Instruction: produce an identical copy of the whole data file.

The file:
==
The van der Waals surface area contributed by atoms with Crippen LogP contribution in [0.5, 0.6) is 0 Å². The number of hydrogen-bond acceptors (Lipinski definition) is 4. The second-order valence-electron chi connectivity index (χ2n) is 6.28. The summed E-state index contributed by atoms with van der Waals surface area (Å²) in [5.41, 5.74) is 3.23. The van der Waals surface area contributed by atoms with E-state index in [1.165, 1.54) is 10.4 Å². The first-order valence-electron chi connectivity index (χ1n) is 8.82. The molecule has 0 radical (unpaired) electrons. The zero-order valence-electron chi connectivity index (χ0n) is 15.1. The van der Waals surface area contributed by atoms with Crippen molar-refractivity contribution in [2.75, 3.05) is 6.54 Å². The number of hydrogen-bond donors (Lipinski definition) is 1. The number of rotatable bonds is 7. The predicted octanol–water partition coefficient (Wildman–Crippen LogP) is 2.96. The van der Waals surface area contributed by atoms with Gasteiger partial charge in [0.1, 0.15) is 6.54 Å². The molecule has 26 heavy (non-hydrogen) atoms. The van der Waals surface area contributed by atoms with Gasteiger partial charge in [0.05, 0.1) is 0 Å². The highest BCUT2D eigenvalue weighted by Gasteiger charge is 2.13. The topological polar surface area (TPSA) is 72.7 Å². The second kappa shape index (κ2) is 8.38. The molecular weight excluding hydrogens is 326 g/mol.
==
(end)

The van der Waals surface area contributed by atoms with Crippen LogP contribution in [0.5, 0.6) is 0 Å². The number of hydrogen-bond acceptors (Lipinski definition) is 4. The second-order valence-electron chi connectivity index (χ2n) is 6.28. The summed E-state index contributed by atoms with van der Waals surface area (Å²) in [5.41, 5.74) is 3.23. The van der Waals surface area contributed by atoms with E-state index in [1.165, 1.54) is 10.4 Å². The first-order valence-electron chi connectivity index (χ1n) is 8.82. The molecule has 0 radical (unpaired) electrons. The zero-order valence-electron chi connectivity index (χ0n) is 15.1. The van der Waals surface area contributed by atoms with Crippen molar-refractivity contribution in [2.75, 3.05) is 6.54 Å². The number of hydrogen-bond donors (Lipinski definition) is 1. The number of rotatable bonds is 7. The predicted octanol–water partition coefficient (Wildman–Crippen LogP) is 2.96. The van der Waals surface area contributed by atoms with Gasteiger partial charge in [0.1, 0.15) is 6.54 Å². The molecule has 26 heavy (non-hydrogen) atoms. The van der Waals surface area contributed by atoms with Gasteiger partial charge in [0.05, 0.1) is 0 Å². The highest BCUT2D eigenvalue weighted by Gasteiger charge is 2.13. The topological polar surface area (TPSA) is 72.7 Å². The second kappa shape index (κ2) is 8.38. The molecular weight excluding hydrogens is 326 g/mol.